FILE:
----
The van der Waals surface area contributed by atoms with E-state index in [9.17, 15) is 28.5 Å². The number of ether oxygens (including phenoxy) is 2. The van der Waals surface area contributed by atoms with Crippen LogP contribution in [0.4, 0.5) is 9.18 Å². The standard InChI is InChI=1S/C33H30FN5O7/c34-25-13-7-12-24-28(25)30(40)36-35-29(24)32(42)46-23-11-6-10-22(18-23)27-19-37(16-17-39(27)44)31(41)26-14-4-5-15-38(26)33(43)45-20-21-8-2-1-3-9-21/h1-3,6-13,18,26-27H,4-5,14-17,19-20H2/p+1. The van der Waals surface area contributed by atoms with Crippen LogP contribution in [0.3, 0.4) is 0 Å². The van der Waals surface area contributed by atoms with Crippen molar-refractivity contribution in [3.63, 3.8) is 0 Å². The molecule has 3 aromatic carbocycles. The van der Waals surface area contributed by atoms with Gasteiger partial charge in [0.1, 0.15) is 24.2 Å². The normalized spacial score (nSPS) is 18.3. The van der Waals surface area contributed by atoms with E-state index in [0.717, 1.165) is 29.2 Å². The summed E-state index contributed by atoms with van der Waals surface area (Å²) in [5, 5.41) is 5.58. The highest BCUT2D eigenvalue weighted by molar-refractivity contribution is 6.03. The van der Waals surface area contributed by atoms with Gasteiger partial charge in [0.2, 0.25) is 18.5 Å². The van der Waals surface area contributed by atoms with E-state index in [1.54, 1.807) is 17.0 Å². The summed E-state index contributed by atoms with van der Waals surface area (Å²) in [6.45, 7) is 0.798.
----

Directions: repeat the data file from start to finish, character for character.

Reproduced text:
The van der Waals surface area contributed by atoms with E-state index in [9.17, 15) is 28.5 Å². The number of ether oxygens (including phenoxy) is 2. The van der Waals surface area contributed by atoms with Crippen LogP contribution in [0.4, 0.5) is 9.18 Å². The standard InChI is InChI=1S/C33H30FN5O7/c34-25-13-7-12-24-28(25)30(40)36-35-29(24)32(42)46-23-11-6-10-22(18-23)27-19-37(16-17-39(27)44)31(41)26-14-4-5-15-38(26)33(43)45-20-21-8-2-1-3-9-21/h1-3,6-13,18,26-27H,4-5,14-17,19-20H2/p+1. The van der Waals surface area contributed by atoms with Crippen LogP contribution in [0.3, 0.4) is 0 Å². The van der Waals surface area contributed by atoms with Crippen molar-refractivity contribution in [3.63, 3.8) is 0 Å². The molecule has 3 aromatic carbocycles. The van der Waals surface area contributed by atoms with Gasteiger partial charge in [0.1, 0.15) is 24.2 Å². The normalized spacial score (nSPS) is 18.3. The van der Waals surface area contributed by atoms with E-state index in [0.717, 1.165) is 29.2 Å². The summed E-state index contributed by atoms with van der Waals surface area (Å²) in [5, 5.41) is 5.58. The highest BCUT2D eigenvalue weighted by molar-refractivity contribution is 6.03. The van der Waals surface area contributed by atoms with Gasteiger partial charge in [0.2, 0.25) is 18.5 Å². The van der Waals surface area contributed by atoms with E-state index in [1.54, 1.807) is 17.0 Å². The summed E-state index contributed by atoms with van der Waals surface area (Å²) in [6.45, 7) is 0.798.